Hula Girls
by Eric B. Miller
Milbrown Press

"When Joe tried to strangle her, she did what any woman would do. She crossed him off her list."

This character-driven novel explores the social and psychological terrain of a gorgeous, American military housewife in Hawaii in the 1940s. Every plot turn is thought-provoking. Mrs. Claudia Wyler transforms significantly. She starts out eager to please her handsome husband, clumsy in her efforts, and apologizing all the time. Meanwhile, U.S. Navy Lieutenant Jack Wyler is having an affair and demands that Claudia be more competent. Though double standards of the era stifle Claudia, she is a sharp judge of character. She is also charming. However, the picture-perfect dream of the little white house in Hawaii is a fa├žade, and the couple struggles to thrive in the hypocritical, pre-war U.S. Navy social scene.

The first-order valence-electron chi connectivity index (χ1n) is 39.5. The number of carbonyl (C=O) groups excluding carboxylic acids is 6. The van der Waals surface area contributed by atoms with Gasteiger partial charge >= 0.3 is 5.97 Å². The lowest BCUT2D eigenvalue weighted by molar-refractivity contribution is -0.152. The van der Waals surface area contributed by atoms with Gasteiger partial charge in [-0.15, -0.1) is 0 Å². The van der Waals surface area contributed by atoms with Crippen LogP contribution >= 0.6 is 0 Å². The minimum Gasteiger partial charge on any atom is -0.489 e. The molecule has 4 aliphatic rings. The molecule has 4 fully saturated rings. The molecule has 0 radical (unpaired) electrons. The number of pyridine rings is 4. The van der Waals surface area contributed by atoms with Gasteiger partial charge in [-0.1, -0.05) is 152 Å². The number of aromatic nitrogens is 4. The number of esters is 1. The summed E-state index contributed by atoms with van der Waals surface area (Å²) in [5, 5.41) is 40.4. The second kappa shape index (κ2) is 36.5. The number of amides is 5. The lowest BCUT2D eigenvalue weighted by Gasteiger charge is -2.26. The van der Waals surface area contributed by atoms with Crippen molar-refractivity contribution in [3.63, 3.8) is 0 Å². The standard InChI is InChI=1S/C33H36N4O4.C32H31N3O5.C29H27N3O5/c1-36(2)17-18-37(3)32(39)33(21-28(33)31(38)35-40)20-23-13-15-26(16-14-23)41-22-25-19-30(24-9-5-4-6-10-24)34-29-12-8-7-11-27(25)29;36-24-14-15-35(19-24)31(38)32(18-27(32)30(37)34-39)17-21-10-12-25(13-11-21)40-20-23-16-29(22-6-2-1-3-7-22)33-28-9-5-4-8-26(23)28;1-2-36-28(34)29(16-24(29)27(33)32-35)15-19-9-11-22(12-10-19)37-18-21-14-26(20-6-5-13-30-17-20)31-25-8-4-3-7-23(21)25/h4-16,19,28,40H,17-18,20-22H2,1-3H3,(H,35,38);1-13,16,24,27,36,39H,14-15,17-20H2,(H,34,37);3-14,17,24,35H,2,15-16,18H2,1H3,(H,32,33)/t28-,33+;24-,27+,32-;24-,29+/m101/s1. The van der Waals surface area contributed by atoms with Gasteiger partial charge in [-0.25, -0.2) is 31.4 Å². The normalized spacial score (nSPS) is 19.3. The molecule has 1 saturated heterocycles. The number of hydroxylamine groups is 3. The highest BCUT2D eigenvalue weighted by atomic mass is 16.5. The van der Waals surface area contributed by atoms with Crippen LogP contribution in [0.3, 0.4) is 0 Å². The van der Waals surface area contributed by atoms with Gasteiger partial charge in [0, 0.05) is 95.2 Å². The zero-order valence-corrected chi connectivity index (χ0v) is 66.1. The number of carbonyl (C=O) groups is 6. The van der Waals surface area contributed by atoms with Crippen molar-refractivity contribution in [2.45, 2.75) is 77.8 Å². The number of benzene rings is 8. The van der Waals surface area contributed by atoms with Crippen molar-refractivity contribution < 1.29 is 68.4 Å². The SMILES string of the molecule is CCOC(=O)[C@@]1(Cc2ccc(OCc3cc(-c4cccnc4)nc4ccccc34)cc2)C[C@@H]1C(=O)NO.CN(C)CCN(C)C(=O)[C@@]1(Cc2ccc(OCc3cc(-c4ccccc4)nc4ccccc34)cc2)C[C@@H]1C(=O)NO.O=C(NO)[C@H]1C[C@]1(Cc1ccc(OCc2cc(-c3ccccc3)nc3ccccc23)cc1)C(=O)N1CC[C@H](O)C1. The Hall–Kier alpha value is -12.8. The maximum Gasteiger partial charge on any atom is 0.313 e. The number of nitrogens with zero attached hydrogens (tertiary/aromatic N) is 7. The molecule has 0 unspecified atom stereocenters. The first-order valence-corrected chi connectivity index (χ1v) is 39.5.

After tragedy strikes, Claudia's way of coping with her shock and grief compels the reader to feel tender compassion for her predicaments. Yes, Claudia has flaws, but they inspire humor, even if it is sometimes dark. In the middle of a crisis, Claudia is admirably cool and clever. She makes it through the roughest challenges and still feels a sense of devotion in shining her husband's shoes.

In the aftermath of the attack on Pearl Harbor, Claudia grows closer to her neighbor Mary Ann, who has also lost her husband. Readers fall in love with Mary Ann, too. These women work together to survive. They get jobs, smoke Chesterfields, and transform from housewives to working women. But no matter how hard they work, they can't make rent. To what lengths must they go just to survive? Plus, is there another baby on the way? Where are the men? This novel is an emotional journey with great storytelling and a satisfying ending. It can inspire readers to contemplate gender roles and conflicts arising from World War II that have left an impact on our world today.

RECOMMENDED by the US Review

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